Yet it’s not all a wash; Jackson’s got a few brilliant one-liners scattered throughout, and his utter glee at the mayhem he’s causing and witness to is utterly infectious, and as always, there’s a poetry to the way the man can manipulate the words “mother” and “fucker” into comic gold ever time. A flashback to when he and Hayek, his on-screen wife, first met is set in a chaotic Mexican saloon, shot in slow-mo and scored to the dulcet tones of Lionel Richie’s “Hello,” as Hayek murders men in front of him in ways that would emotionally scar all of us causes him to order her a drink after watching in stunned silence (a similar attempt for Reynolds’ character in the latter half of the film doesn’t work nearly as well).

When he and Reynolds are allowed to naturally play off each other, instead of throwing down forced verbiage to fill the silences between action sequences or engaging in Dr. Phil-styled therapy about Reynolds’ relationship problems with a French Interpol agent, they have an excellent rapport. But it’s always funny to me how, over the years, our buddy comedies have added an element of mass-murder to them that’s not totally a tonal fit for the material. I’m most definitely not saying that this film needs to strip away its humor and feature Jackson and Reynolds sobbing into each other’s arms in therapy when it’s all said and done, but it’s a bit of a puzzling development over the last 20 years.

At least it’s done somewhat better than expected. As far as the action’s concerned, it starts out ugly and messy, with a bunch of forgettable gunfights and chases and fistfights that cover much of the film’s first hour, but the film collects itself and makes the last 50 minutes something quite fun. There’s an interesting and vivid chase through the streets of Amsterdam, where Jackson takes to the river in a speedboat to escape Oldman’s goons and Reynolds pursues them on a motorcycle, and the movie totally peaks in a two-pronged assault on the senses: a glorious and destructive car chase following Jackson’s character in a subcompact that was basically held together with duct tape, and a lengthy fight between Reynolds and a crook in a hardware store that contains some of the best physical comedy in the film. Yet, compared to the stairwell fight scene in Atomic Blonde, they’re not that great, and seeing that film perhaps should be your priority. There’s nothing on that level here, but it’s moderately entertaining stuff if you’re in the right mood for it.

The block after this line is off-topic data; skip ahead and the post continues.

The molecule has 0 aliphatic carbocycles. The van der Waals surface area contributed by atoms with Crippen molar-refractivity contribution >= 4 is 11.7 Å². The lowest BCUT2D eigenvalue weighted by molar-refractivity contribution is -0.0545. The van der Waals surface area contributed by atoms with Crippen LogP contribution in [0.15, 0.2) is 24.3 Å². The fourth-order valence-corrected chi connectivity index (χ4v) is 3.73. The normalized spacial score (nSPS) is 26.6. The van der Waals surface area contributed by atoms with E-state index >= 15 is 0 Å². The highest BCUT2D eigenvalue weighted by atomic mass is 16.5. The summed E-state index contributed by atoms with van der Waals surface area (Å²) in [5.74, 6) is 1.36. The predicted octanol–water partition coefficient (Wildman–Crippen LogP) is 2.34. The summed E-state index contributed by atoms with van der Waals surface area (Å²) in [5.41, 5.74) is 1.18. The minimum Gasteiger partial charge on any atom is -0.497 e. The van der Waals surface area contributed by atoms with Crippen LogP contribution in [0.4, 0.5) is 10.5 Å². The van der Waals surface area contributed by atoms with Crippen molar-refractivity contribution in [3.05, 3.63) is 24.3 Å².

So, The Hitman’s Bodyguard is pretty typical mid-August faire from a studio system that has no idea that people still want to go to the movies in the late summer; a moderately entertaining but still quite boring little movie with a body count in the hundreds and solid laughs in the teens. Given that it’s from the director of The Expendables 3, one wouldn’t be remiss to adjust their expectations accordingly. It could be worse, I guess, which isn’t something you really want to be saying after you’ve spent 15 bucks on a movie ticket.

Still, it’s tremendously sad when the funniest thing about the movie is its poster, which in and of itself is a reference to the Kevin Costner/Whitney Houston vehicle The Bodyguard from back in the ’90s. If only the movie were that funny.

Follow Nick Johnston on Twitter @onlysaysficus.